Your Analyst Wears Combat Boots by Nathan Szajnberg, MD Aug 22, 2011
Bragin’s recent IP.net post on combat veterans suggests a belated call for analysts to lace up their combat boots. The Veteran’s Adminstration has the largest mental health system in the United States; psychoanalysts are a shadow presence. Prudence Gourgechon encouraged more involvement at the January American Psychoanalytic Meetings.
This contrasts sharply with psychoanalysts engagement and dedication in WWI and WWII. Simmel in WWI saw thousands of “shell shocked” soldiers and ported that information back to Freud and colleagues, influencing our initial ideas about trauma and mourning. In WWII, Kardiner, Grinker, Spiegel and others were officers in the US Army and joined our men at battle. Grinker, (one of my teachers), was analyzed by Freud, and developed the first effective treatment for acute stress disorder. Grinker and Spiegel’s Amytal interviews are an extension of Freud’s early abreaction work. These psychoanalysts returned to the U.S. with great credibility from their scientific discoveries, clinical acumen and earned both military and societal respect. They saw men at the front, most with diagnosable mental ailments; some not. And the soldiers saw these psychoanalysts who ventured from behind the couch to care for them at times of great pain and need: not just “care,” but return them to functional lives.
Further, these psychoanalysts’ involvement with the military extended analysts’ commitment to society. Aichhorn ran the streets with his delinquents (and influenced the early pioneers such as Anna Freud, Peter Blos Sr., and Erik Erikson). Erikson, to learn about the Sioux and Yurok, lived among them. Anna Freud brought Jewish orphans from Theresienstadt and cared for them. Fraiberg set her infant-parent program amongst the most indigent communities in Michigan and later in San Francisco. More recently, Twemlow, seeking to decrease youth violence, succeeded in the most violent schools in Jamaica; Natti Laor, during the second Lebanese War, when one million Israeli refugees fled the North, moved his staff and clinic from Tel Aviv to Haifa and surrounding bombed villages; they migrated against the stream, closer to the war, closer to those in need.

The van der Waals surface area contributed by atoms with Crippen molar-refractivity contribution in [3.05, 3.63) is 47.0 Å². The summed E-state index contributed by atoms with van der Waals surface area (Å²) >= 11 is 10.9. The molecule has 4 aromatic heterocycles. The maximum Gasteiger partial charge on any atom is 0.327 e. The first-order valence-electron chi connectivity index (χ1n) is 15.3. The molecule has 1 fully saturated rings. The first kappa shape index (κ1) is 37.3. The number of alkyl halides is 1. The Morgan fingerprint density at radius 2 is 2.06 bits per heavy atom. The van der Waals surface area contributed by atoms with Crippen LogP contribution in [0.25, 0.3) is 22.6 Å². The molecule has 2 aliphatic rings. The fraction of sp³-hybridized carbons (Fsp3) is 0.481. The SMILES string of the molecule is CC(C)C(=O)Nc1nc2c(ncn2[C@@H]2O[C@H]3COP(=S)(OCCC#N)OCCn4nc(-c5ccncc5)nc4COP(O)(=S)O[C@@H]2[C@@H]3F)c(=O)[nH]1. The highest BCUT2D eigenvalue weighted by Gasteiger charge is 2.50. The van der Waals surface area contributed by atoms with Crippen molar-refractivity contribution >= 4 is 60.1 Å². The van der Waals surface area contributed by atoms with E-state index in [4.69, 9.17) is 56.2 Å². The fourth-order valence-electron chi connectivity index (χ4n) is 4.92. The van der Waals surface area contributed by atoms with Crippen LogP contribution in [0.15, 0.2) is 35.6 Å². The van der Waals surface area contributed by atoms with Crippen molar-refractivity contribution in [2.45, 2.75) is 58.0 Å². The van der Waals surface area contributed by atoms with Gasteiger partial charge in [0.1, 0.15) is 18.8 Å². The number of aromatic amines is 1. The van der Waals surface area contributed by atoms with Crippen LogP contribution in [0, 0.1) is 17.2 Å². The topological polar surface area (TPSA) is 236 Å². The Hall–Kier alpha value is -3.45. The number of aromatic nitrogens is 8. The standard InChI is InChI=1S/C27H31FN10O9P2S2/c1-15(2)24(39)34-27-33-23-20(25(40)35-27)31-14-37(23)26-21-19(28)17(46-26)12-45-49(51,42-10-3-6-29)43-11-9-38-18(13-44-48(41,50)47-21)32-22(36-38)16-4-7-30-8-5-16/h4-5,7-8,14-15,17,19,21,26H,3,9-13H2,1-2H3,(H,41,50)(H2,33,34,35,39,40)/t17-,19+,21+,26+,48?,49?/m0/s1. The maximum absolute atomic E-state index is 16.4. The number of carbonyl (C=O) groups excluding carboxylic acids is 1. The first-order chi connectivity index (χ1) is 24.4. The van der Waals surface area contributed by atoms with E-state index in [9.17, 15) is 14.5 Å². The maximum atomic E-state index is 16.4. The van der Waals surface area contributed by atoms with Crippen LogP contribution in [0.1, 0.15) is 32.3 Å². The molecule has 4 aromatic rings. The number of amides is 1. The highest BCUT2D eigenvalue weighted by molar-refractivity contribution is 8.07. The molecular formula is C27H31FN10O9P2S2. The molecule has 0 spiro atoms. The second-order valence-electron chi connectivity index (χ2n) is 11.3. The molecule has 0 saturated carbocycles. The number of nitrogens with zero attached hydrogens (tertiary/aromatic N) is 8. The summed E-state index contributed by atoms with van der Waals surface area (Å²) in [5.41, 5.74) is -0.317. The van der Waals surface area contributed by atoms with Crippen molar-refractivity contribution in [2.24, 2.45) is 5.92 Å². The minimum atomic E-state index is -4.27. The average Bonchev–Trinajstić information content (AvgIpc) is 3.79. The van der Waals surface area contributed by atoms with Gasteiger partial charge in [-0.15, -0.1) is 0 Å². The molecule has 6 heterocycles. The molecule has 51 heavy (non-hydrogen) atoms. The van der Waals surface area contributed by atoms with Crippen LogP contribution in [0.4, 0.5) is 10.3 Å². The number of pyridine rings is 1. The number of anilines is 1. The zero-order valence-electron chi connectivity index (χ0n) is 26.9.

Analysts carry valuable knowledge about inner life. We construct a refuge in our offices as part of our analytic frame so that we can ease the difficult work of our analysands. But, this analytic frame is also a frame of mind; a manner of listening. When I interviewed Israeli elite soldiers, several expressed surprise that so many were willing to talk with me – even confide — and recruit buddies. We can carry this listening and absorption outside the office to engage those in other settings. This is another way both to serve society and to strengthen our presence in society’s mind.
Meeting the soldier near the front, listening to those who are too stoic or not culturally prepared to come into an analyst’s office also increases our truer knowledge of the inner life of soldiers. Jonathan Shay has written two compelling accounts of the mental flotsam from the wake of Viet Nam washed up on American shores: Achilles in Vietnam and Odysseus in America. He is not an analyst He did not work in the battlefield; he interviewed those men who came to the V.A. severe PTSD program. Yet, his accounts come closer to the soldier’s soul in distress. Shay’s work was well-received in the U.S. Army War College and by the Secretary of the Navy.
Analysts extend our understanding of the frontiers inner life by exploring them not only in our offices but also outside; we learn more about the vicissitudes of inner pain and how to ameliorate such suffering. In such settings, we are stripped bare: we have no office, no stance behind the couch. In some ways this work is closer to working children and adolescents: they see us face-to-face, demand, hope and also battle against their hopes.
Stepping into the public arena, into the lives and settings of soldiers, strengthens our credibility as clinicians and scientists. But, there are other ways to learn about soldiers’ inner lives, such as asking them to speak to us. A former student at the Hebrew University, Amit Goldenberg, was a member of Special Forces. For his Bachelor’s thesis, he interviewed all the (surviving) men in his unit: none had ever spoken to a psychotherapist; none planned to. But, all spoke with him; he is one of them. His findings are heart-compelling (and earned him an honors degree). He is now a journalist and has finished his first novel. He has agreed to write something about what he has learned for IP.net. I hope that this is the beginning of a lively dialogue between analysts and soldiers, between ourselves and society.
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